Sheila Brown (author) from Southern Oklahoma on March 09, 2014:

I hope you can find a place for some, Peggy. I just love their blooms and they smell so good! Thanks for the pin! :)))

Sheila Brown (author) from Southern Oklahoma on March 09, 2014:

Thank you so much! I'm glad you enjoyed it and I appreciate your stopping by! :)

Sheila Brown (author) from Southern Oklahoma on March 09, 2014:

You're right Suzanne, they are pretty much a no care plant. I pull the smaller ones up in spring and move them to another location, or just give them away. :)

Sheila Brown (author) from Southern Oklahoma on March 09, 2014:

Thank you! I'm glad you enjoyed the hub and you never know when someone will ask you about 4 o'clocks. LOL :)

Sheila Brown (author) from Southern Oklahoma on March 09, 2014:

I don't really think mine started out as bi-colored. They seemed to do it on their own! :)

Sheila Brown (author) from Southern Oklahoma on March 09, 2014:

I'm glad you enjoyed my hub Peg! Thank you so very much for you PS! All is well, just very busy. Thank you so much, you just made my day! :)

Sheila Brown (author) from Southern Oklahoma on March 09, 2014:

You are so welcome Phyllis! I know you will enjoy them! Have a wonderful spring! :)

Sheila Brown (author) from Southern Oklahoma on March 09, 2014:

They are great summer flowers. Thank you for stopping by kerlund74! :)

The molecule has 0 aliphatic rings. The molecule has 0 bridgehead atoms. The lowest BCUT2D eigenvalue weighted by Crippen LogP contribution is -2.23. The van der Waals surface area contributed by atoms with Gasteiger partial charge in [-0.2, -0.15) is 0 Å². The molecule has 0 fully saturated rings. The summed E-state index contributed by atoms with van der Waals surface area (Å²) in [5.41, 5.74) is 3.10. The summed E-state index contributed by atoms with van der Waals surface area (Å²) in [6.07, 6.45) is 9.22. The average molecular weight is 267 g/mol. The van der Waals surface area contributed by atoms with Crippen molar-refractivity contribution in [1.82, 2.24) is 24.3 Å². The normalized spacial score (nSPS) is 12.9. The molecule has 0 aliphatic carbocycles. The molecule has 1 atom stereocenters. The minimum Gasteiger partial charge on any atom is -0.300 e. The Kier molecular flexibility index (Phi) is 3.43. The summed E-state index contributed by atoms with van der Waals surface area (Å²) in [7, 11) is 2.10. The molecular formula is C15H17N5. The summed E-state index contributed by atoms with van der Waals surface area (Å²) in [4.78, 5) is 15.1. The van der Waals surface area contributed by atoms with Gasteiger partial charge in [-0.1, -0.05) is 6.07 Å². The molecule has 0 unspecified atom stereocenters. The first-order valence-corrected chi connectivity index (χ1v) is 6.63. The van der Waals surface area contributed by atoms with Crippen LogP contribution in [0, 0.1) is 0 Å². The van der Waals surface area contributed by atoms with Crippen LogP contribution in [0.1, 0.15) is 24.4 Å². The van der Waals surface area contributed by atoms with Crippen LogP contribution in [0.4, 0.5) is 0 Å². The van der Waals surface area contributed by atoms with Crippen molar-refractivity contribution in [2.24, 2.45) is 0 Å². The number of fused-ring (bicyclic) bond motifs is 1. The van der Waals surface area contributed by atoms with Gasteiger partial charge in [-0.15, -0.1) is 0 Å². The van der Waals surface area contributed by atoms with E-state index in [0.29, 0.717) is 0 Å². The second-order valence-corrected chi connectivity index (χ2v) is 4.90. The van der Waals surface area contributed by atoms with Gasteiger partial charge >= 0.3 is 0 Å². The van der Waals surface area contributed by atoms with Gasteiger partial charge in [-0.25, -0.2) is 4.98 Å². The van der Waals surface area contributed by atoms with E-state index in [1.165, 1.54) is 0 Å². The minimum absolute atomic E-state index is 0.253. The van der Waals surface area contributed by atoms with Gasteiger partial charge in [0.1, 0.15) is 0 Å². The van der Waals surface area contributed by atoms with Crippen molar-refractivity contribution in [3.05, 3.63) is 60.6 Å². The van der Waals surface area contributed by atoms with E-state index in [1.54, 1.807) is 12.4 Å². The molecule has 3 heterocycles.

Sheila Brown (author) from Southern Oklahoma on March 09, 2014:

I love to see the different crossed I get each year, they are so pretty. I love to smell them as I walk by! I'm sorry you can't have them anymore, but I do understand why. :)

Sheila Brown (author) from Southern Oklahoma on March 09, 2014:

I'm so glad I could bring back some good memories fr you Dolores! Thank you for all your support! :)

Sheila Brown (author) from Southern Oklahoma on March 09, 2014:

Thank you bravewarrior! My being back is still kind of "hit and miss", but I am trying! :)

Sheila Brown (author) from Southern Oklahoma on March 09, 2014:

Thank you for your kind comment! Hopefully the snow will be gone for the year soon! :)

Peggy Woods from Houston, Texas on February 25, 2014:

If I had more sunny available spaces in our yard I would love to grow these pretty flowers. I might try and find a spot or two. Thanks for the information. Pinning this!

Devika Primić from Dubrovnik, Croatia on February 22, 2014:

The Four O’Clock Flower - An Old Fashion Favorite is a unique flower to me and is a beautiful one.

Funom Theophilus Makama from Europe on February 21, 2014:

Wow! This is such a new information for me. What an outstanding hub. Thanks for the share

justmesuzanne from Texas on February 20, 2014:

They'll take over if you let them. They produce abundant seeds that barely need to touch the soil to grow. I have them all around my house and yard. They are an absolutely no care plant, except they do need to be cut back in the fall so you don't end up with a bunch of dead 4 O'Clocks standing around the yard all winter.

Voted up, useful and interesting! :)

Huntgoddess from Midwest U.S.A. on February 20, 2014:

I'm sort of on the boundary between zones 4 and 5 :-((

I can remember by grandma talking about them, though.

Nice hub. Lots of information, which is always good in any event. (Hey, you never know when somebody might ask me about 4 o'clocks, right?)

Anamika S Jain from Mumbai - Maharashtra, India on February 20, 2014:

There are four 'o'clock plants at my Parents place. They have pink, yellow and white varieties. I was not aware that bi colored variety is available too.

Peg Cole from North Dallas, Texas on February 20, 2014: